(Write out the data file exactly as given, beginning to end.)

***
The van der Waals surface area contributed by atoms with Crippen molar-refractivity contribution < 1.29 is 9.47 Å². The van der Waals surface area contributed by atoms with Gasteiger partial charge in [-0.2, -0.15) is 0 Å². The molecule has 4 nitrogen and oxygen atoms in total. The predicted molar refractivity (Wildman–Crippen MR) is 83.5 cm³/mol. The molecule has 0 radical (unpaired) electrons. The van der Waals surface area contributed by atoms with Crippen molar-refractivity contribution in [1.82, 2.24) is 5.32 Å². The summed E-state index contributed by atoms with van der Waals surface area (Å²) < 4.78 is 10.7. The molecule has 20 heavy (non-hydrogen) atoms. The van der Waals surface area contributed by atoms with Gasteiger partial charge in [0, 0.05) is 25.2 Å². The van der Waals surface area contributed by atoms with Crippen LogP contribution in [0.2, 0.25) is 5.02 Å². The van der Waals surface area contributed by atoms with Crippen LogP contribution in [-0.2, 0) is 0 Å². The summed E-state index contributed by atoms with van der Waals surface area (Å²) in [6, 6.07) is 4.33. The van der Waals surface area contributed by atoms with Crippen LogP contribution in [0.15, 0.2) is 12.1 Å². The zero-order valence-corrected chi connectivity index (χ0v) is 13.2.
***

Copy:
The van der Waals surface area contributed by atoms with Crippen molar-refractivity contribution < 1.29 is 9.47 Å². The van der Waals surface area contributed by atoms with Gasteiger partial charge in [-0.2, -0.15) is 0 Å². The molecule has 4 nitrogen and oxygen atoms in total. The predicted molar refractivity (Wildman–Crippen MR) is 83.5 cm³/mol. The molecule has 0 radical (unpaired) electrons. The van der Waals surface area contributed by atoms with Crippen molar-refractivity contribution in [1.82, 2.24) is 5.32 Å². The summed E-state index contributed by atoms with van der Waals surface area (Å²) < 4.78 is 10.7. The molecule has 20 heavy (non-hydrogen) atoms. The van der Waals surface area contributed by atoms with Gasteiger partial charge in [0, 0.05) is 25.2 Å². The van der Waals surface area contributed by atoms with Crippen LogP contribution in [0.2, 0.25) is 5.02 Å². The van der Waals surface area contributed by atoms with Crippen LogP contribution in [-0.2, 0) is 0 Å². The summed E-state index contributed by atoms with van der Waals surface area (Å²) in [6, 6.07) is 4.33. The van der Waals surface area contributed by atoms with Crippen LogP contribution in [0.15, 0.2) is 12.1 Å². The zero-order valence-corrected chi connectivity index (χ0v) is 13.2.